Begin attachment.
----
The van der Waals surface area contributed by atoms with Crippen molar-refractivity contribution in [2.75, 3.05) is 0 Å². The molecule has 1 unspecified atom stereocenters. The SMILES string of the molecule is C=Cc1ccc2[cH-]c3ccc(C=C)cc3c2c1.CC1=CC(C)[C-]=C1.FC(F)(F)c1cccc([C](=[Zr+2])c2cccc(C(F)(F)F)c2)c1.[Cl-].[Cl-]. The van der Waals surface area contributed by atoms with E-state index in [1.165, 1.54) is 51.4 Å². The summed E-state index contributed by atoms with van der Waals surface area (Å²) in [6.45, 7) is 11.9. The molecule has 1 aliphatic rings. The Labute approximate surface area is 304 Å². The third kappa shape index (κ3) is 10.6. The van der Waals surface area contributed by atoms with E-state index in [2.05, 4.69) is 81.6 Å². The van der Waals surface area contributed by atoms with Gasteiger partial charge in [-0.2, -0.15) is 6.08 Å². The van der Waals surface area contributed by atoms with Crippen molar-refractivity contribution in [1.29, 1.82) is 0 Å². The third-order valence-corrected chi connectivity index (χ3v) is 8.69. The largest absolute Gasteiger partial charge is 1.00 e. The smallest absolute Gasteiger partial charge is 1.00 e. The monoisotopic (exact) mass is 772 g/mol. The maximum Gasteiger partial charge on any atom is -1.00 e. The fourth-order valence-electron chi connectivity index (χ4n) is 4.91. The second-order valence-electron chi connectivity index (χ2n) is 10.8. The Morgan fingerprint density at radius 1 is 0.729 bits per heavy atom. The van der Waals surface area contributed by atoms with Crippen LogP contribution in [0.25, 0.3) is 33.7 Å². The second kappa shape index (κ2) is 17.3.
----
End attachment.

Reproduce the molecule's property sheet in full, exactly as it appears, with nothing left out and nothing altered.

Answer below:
The van der Waals surface area contributed by atoms with Crippen molar-refractivity contribution in [2.75, 3.05) is 0 Å². The molecule has 1 unspecified atom stereocenters. The SMILES string of the molecule is C=Cc1ccc2[cH-]c3ccc(C=C)cc3c2c1.CC1=CC(C)[C-]=C1.FC(F)(F)c1cccc([C](=[Zr+2])c2cccc(C(F)(F)F)c2)c1.[Cl-].[Cl-]. The van der Waals surface area contributed by atoms with E-state index in [1.165, 1.54) is 51.4 Å². The summed E-state index contributed by atoms with van der Waals surface area (Å²) in [6.45, 7) is 11.9. The molecule has 1 aliphatic rings. The Labute approximate surface area is 304 Å². The third kappa shape index (κ3) is 10.6. The van der Waals surface area contributed by atoms with E-state index in [2.05, 4.69) is 81.6 Å². The van der Waals surface area contributed by atoms with Gasteiger partial charge in [-0.2, -0.15) is 6.08 Å². The van der Waals surface area contributed by atoms with Crippen molar-refractivity contribution in [1.29, 1.82) is 0 Å². The third-order valence-corrected chi connectivity index (χ3v) is 8.69. The largest absolute Gasteiger partial charge is 1.00 e. The smallest absolute Gasteiger partial charge is 1.00 e. The monoisotopic (exact) mass is 772 g/mol. The maximum Gasteiger partial charge on any atom is -1.00 e. The fourth-order valence-electron chi connectivity index (χ4n) is 4.91. The second-order valence-electron chi connectivity index (χ2n) is 10.8. The Morgan fingerprint density at radius 1 is 0.729 bits per heavy atom. The van der Waals surface area contributed by atoms with Crippen LogP contribution in [0.25, 0.3) is 33.7 Å². The second kappa shape index (κ2) is 17.3.